How many times have we fought in our intimate relationships with our partner? Definitely more than a few times. Couple conflicts in itself are not unhealthy, it gives us an opportunity to look at the areas of the relationship that need the most attention. A couple conflict about one partner not helping in housework highlights the feeling of being left out and alone in life’s mundane struggles. Yes, there are umpteen reasons that couples fight or are in disagreement but these conflicts act like a muslin cloth through which pass the impurities that affect the relationship.
All relationships, including the successful ones, have couple conflicts. It is unavoidable. Fortunately, it’s not the presence of conflict, but rather how it’s managed that predicts the success or failure of a relationship. We say “manage” conflict rather than “resolve”, because relationship conflict is natural and has functional, positive aspects that provide opportunities for growth and understanding. Also, there are problems that you can’t solve due to natural personality differences between you and your partner.
Couple Conflicts and How To Manage Them
We criticize our partner when they fail to live up to our expectations. But criticism is different than a complaint. The latter is about specific issues, whereas the former is an attack on your partner at the core of their character. In effect, you are dismantling their whole being when you criticize. For instance:
Complaint: “You reached almost an hour late for our lunch.”
Criticism: “Punctuality is an issue with you. You are never on time. You never think of me, you are that forgetful, you’re just selfish.
The problem with criticism is that, it makes the victim feel assaulted, rejected, and hurt. It often causes the perpetrator and victim to fall into a vicious pattern where criticism reappears with greater frequency and intensity, which eventually leads to contempt.
Antidote to Criticism – Gentle Start-Up: A complaint focuses on a specific incident, but criticism attacks a person’s very character. The antidote for criticism is to focus on the complaint without blame. Avoid saying “you”, which can indicate blame, and instead talk about your feelings using “I” statements and express what you need in a positive way.
Rephrasing the above complaint in this manner, you can say, “I was really eager to meet you today at lunch. Off late, we haven’t been able to spend a lot of time together and I felt disappointed when I did not see you on time”.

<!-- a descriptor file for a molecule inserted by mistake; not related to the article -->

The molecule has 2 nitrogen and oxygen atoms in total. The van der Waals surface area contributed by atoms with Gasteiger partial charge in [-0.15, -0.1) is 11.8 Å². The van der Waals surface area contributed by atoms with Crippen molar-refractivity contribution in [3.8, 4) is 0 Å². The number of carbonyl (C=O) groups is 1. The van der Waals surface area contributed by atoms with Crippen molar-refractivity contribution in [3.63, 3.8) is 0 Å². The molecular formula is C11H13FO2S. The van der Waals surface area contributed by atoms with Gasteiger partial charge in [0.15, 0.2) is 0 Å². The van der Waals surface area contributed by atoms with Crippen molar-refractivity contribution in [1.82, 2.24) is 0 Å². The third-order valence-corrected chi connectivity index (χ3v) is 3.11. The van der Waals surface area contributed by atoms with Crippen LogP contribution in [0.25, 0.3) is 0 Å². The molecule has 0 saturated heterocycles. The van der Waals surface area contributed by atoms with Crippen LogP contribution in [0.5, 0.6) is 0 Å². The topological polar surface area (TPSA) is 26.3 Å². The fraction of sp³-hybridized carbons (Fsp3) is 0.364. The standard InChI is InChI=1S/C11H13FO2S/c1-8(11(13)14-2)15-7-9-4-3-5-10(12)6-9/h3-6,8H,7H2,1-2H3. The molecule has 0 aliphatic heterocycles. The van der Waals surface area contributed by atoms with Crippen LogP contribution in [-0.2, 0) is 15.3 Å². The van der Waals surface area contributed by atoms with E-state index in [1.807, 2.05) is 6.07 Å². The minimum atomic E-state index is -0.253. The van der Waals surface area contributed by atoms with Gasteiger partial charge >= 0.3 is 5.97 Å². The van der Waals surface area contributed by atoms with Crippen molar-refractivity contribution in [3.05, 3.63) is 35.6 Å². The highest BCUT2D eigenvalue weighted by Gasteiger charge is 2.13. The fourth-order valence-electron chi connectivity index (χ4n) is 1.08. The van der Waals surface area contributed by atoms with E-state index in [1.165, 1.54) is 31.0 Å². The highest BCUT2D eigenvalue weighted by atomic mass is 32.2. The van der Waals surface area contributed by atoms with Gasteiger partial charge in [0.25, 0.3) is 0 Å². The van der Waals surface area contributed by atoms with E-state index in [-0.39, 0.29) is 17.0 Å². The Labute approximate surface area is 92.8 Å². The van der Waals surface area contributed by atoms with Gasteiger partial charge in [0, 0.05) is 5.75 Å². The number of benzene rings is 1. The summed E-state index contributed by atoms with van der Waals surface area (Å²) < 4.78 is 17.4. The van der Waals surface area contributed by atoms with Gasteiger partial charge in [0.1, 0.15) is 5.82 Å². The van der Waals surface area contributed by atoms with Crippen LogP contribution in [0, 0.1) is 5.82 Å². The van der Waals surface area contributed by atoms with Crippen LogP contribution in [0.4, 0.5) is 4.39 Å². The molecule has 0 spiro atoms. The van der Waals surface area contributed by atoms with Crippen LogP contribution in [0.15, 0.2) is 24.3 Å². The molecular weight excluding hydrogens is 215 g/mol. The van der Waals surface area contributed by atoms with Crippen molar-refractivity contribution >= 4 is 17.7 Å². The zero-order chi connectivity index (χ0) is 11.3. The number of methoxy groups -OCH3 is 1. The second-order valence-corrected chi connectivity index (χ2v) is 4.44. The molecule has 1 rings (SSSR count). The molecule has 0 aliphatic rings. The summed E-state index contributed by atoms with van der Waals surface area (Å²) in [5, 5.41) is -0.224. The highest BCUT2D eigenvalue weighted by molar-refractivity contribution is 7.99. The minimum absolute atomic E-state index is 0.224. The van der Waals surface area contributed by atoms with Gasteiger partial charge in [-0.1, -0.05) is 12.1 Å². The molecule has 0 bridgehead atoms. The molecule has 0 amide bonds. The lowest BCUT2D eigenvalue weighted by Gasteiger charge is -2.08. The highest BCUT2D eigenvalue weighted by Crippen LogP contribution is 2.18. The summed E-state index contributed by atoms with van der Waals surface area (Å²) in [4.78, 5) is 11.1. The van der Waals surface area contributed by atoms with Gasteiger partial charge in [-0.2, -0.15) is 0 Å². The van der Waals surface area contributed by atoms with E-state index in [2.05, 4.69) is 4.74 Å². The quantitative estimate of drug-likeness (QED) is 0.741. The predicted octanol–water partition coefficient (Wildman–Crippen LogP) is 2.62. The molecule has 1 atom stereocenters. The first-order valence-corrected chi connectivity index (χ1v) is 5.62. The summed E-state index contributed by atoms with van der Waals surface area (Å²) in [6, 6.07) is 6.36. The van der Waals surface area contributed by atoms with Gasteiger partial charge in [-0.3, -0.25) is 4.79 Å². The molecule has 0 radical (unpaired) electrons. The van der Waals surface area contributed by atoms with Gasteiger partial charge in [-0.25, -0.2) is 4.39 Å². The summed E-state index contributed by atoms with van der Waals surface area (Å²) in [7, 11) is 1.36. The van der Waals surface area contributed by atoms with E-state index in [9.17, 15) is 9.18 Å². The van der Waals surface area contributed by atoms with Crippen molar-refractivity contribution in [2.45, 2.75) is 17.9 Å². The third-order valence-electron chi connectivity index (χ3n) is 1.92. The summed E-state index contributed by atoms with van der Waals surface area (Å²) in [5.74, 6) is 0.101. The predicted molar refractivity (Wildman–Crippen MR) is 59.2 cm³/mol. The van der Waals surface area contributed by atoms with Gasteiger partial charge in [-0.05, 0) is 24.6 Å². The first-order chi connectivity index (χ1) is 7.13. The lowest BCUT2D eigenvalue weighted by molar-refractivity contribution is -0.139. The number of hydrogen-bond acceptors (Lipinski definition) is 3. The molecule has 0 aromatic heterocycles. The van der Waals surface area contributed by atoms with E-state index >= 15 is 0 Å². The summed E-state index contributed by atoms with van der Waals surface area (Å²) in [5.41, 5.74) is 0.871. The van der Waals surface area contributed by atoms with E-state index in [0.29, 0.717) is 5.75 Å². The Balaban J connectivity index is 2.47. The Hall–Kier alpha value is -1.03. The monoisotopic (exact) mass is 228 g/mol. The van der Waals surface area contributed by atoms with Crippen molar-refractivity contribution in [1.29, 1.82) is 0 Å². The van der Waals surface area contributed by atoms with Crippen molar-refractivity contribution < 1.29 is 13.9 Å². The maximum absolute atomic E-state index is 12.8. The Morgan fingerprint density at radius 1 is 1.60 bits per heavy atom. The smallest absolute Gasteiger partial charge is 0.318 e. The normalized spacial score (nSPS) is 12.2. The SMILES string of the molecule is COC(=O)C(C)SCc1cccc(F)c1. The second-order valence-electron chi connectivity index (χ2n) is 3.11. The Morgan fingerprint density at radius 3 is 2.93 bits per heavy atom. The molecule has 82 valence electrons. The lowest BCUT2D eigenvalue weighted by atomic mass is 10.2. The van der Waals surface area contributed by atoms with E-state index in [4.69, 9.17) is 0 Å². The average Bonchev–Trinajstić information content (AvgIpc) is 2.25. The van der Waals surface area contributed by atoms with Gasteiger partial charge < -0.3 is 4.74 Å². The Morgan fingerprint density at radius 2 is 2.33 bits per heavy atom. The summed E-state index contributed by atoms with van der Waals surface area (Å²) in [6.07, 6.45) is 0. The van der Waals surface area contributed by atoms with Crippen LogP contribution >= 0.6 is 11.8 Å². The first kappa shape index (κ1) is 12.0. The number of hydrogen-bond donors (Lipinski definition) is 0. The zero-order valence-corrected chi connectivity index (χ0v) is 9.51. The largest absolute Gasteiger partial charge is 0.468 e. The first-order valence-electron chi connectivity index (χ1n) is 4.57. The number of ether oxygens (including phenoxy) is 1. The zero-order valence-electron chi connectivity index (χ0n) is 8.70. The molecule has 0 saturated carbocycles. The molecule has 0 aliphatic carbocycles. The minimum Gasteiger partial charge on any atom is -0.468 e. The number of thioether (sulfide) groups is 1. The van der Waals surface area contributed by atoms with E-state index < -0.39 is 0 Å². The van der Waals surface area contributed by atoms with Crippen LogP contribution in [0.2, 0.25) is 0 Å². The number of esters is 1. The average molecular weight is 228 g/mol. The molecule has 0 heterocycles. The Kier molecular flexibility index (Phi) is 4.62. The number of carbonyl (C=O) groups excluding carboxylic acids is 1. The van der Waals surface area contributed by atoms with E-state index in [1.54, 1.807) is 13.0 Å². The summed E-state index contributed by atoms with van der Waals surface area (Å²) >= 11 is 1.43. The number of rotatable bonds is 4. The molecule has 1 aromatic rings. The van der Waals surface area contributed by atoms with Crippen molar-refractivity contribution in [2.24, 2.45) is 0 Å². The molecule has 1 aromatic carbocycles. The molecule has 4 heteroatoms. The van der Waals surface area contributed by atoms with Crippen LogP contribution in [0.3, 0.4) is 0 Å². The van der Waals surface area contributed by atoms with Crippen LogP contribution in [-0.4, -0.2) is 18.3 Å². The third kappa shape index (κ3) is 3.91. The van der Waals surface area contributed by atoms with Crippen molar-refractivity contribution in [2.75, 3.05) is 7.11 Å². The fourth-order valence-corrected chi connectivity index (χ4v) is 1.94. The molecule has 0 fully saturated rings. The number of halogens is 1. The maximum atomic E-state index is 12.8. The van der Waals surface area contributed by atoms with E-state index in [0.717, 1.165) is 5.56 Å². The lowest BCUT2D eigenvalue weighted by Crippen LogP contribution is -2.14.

Contempt goes far beyond criticism. While criticism attacks your partner’s character, contempt assumes a position of moral superiority over them. When we contempt someone, we are truly mean — we treat them with disrespect, call them names, and mock them with sarcasm. The target of contempt is made to feel worthless.
I will quote a real example of contempt from my relationship when the man said on the issue of his lack of libido that I am a sexual pervert (tharak). While I reacted to this insinuation, also putting blame on his character, both of us had our own learnings from the episode. I resorted to criticism and he resorted to contempt.
Antidote to Contempt: is to build a culture of appreciation and respect in your relationship. Remember the tip – Small Things Often: If you regularly express appreciation, gratitude, affection, and respect for your partner, you’ll create a positive home in your relationship that acts as a buffer for negative feelings. The more positive you feel, the less likely that you’ll feel or express contempt!
We become defensive when we feel accused, we fish for accuses and play the innocent victim so that our partner will back off. Unfortunately, these excuses never work. Our excuses just tell our partner that we don’t take their concerns seriously and we won’t take responsibility for our mistakes.
Question: Did you not see that I was attending this important official call and you put the pressure cooker on, it was making whistles and disturbing me
Defensive response: It’s okay, even other people would enjoy the sound of whistles.
Antidote to Defensiveness: Take Responsibility: Defensiveness is self-protection in the form of innocent victimhood to keep off a perceived attack. Most people become defensive when they are being criticized, but the problem is that being defensive never solves the problem at hand. Defensiveness is an indirect way of blaming your partner. You mean that the problem isn’t me, it’s you. Thus, the problem is not resolved and the conflict escalates further. The antidote is to accept responsibility, specific to the conflict.
Stonewalling occurs when the person withdraws from the interaction, shuts down, and stops responding to their partner. Rather than confronting the issues with their partner, people who stonewall can make avoiding maneuvers such as turning away, acting busy, stop talking or showing distracting behaviors like scrolling on the phone while you talk to them or spending too much time sleeping. Stonewalling is like a flight or fight response and puts couples under a lot of emotional pressure.
Antidote to Stonewalling – Practice Physiological Self-Soothing: If you feel like withdrawing or shutting off in a conflict, take a break. Allow your body to physiologically calm down by doing an activity of interest such as walk in the park, cooking your favorite dish, getting ready, doing anything you like. Inform your partner that you need some time for yourself and then return to the discussion in a rational and respectful way.
We hope this article on managing couple conflicts helps you form a stronger connection with your partner! Do leave your thoughts in the comments below. For more articles by our Sexual Wellness Expert Pallavi Barnwal, check out Healthy Reads or tune in to her LIVE sessions on GOQii Play. You can also connect with her on Facebook: https://www.facebook.com/pallavibarnwalcoach